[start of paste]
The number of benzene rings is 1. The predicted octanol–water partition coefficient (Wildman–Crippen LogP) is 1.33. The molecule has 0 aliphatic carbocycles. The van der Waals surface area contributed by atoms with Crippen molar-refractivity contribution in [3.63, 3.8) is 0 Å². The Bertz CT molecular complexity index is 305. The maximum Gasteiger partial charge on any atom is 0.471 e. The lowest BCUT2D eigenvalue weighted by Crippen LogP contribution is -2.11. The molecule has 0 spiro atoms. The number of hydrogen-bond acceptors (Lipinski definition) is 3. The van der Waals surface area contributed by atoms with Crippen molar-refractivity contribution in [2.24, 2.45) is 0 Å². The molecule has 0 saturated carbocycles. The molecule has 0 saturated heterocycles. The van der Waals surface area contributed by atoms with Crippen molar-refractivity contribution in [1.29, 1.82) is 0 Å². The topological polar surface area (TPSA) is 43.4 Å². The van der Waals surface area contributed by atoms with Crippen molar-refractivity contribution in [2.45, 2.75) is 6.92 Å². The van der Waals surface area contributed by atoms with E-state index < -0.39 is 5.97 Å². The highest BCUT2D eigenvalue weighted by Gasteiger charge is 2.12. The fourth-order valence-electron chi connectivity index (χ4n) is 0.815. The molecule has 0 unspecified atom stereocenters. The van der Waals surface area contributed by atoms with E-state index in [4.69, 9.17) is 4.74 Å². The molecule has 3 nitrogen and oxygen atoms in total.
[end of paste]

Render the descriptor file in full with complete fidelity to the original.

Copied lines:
The number of benzene rings is 1. The predicted octanol–water partition coefficient (Wildman–Crippen LogP) is 1.33. The molecule has 0 aliphatic carbocycles. The van der Waals surface area contributed by atoms with Crippen molar-refractivity contribution in [3.63, 3.8) is 0 Å². The Bertz CT molecular complexity index is 305. The maximum Gasteiger partial charge on any atom is 0.471 e. The lowest BCUT2D eigenvalue weighted by Crippen LogP contribution is -2.11. The molecule has 0 spiro atoms. The number of hydrogen-bond acceptors (Lipinski definition) is 3. The van der Waals surface area contributed by atoms with Crippen molar-refractivity contribution in [2.24, 2.45) is 0 Å². The molecule has 0 saturated carbocycles. The molecule has 0 saturated heterocycles. The van der Waals surface area contributed by atoms with Crippen molar-refractivity contribution in [1.29, 1.82) is 0 Å². The topological polar surface area (TPSA) is 43.4 Å². The van der Waals surface area contributed by atoms with Crippen molar-refractivity contribution in [2.45, 2.75) is 6.92 Å². The van der Waals surface area contributed by atoms with E-state index < -0.39 is 5.97 Å². The highest BCUT2D eigenvalue weighted by Gasteiger charge is 2.12. The fourth-order valence-electron chi connectivity index (χ4n) is 0.815. The molecule has 0 unspecified atom stereocenters. The van der Waals surface area contributed by atoms with E-state index in [4.69, 9.17) is 4.74 Å². The molecule has 3 nitrogen and oxygen atoms in total.